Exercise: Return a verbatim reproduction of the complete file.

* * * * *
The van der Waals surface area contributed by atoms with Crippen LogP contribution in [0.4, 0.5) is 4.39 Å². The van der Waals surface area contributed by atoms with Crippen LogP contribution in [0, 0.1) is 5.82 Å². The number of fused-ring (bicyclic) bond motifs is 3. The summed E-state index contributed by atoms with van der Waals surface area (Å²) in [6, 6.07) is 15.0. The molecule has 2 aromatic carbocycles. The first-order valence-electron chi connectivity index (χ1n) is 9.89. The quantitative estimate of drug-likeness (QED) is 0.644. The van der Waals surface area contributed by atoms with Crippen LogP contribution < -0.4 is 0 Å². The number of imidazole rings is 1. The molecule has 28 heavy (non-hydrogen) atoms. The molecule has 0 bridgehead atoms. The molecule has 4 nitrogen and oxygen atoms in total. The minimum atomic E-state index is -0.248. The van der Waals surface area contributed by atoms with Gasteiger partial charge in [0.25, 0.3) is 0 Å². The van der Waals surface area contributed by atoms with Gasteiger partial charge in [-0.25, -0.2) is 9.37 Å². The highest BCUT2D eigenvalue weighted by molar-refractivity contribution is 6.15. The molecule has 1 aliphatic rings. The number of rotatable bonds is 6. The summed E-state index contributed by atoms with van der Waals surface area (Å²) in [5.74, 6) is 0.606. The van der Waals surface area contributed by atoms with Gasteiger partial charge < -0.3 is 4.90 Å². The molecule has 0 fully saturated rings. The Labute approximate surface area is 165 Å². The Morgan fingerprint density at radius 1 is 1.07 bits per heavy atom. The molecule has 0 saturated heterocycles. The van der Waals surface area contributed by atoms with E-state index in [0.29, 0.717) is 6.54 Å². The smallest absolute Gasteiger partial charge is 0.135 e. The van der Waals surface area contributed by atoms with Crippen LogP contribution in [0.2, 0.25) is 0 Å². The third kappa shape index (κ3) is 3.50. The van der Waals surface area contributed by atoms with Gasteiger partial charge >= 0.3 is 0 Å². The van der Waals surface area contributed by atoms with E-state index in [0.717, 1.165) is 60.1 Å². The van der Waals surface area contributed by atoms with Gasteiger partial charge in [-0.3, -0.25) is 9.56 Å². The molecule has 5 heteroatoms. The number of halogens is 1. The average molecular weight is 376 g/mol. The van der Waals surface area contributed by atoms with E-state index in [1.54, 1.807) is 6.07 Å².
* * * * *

The van der Waals surface area contributed by atoms with Crippen LogP contribution in [0.4, 0.5) is 4.39 Å². The van der Waals surface area contributed by atoms with Crippen LogP contribution in [0, 0.1) is 5.82 Å². The number of fused-ring (bicyclic) bond motifs is 3. The summed E-state index contributed by atoms with van der Waals surface area (Å²) in [6, 6.07) is 15.0. The molecule has 2 aromatic carbocycles. The first-order valence-electron chi connectivity index (χ1n) is 9.89. The quantitative estimate of drug-likeness (QED) is 0.644. The van der Waals surface area contributed by atoms with Crippen LogP contribution < -0.4 is 0 Å². The number of imidazole rings is 1. The molecule has 28 heavy (non-hydrogen) atoms. The molecule has 0 bridgehead atoms. The molecule has 4 nitrogen and oxygen atoms in total. The minimum atomic E-state index is -0.248. The van der Waals surface area contributed by atoms with Gasteiger partial charge in [0.25, 0.3) is 0 Å². The van der Waals surface area contributed by atoms with Gasteiger partial charge in [-0.25, -0.2) is 9.37 Å². The highest BCUT2D eigenvalue weighted by molar-refractivity contribution is 6.15. The molecule has 1 aliphatic rings. The number of rotatable bonds is 6. The summed E-state index contributed by atoms with van der Waals surface area (Å²) in [5.74, 6) is 0.606. The van der Waals surface area contributed by atoms with Gasteiger partial charge < -0.3 is 4.90 Å². The molecule has 0 fully saturated rings. The Labute approximate surface area is 165 Å². The Morgan fingerprint density at radius 1 is 1.07 bits per heavy atom. The molecule has 0 saturated heterocycles. The van der Waals surface area contributed by atoms with E-state index in [0.29, 0.717) is 6.54 Å². The smallest absolute Gasteiger partial charge is 0.135 e. The van der Waals surface area contributed by atoms with Crippen LogP contribution in [0.2, 0.25) is 0 Å². The third kappa shape index (κ3) is 3.50. The van der Waals surface area contributed by atoms with Gasteiger partial charge >= 0.3 is 0 Å². The van der Waals surface area contributed by atoms with E-state index in [0.717, 1.165) is 60.1 Å². The van der Waals surface area contributed by atoms with Gasteiger partial charge in [-0.3, -0.25) is 9.56 Å². The molecule has 5 heteroatoms. The number of halogens is 1. The average molecular weight is 376 g/mol. The van der Waals surface area contributed by atoms with E-state index in [1.54, 1.807) is 6.07 Å².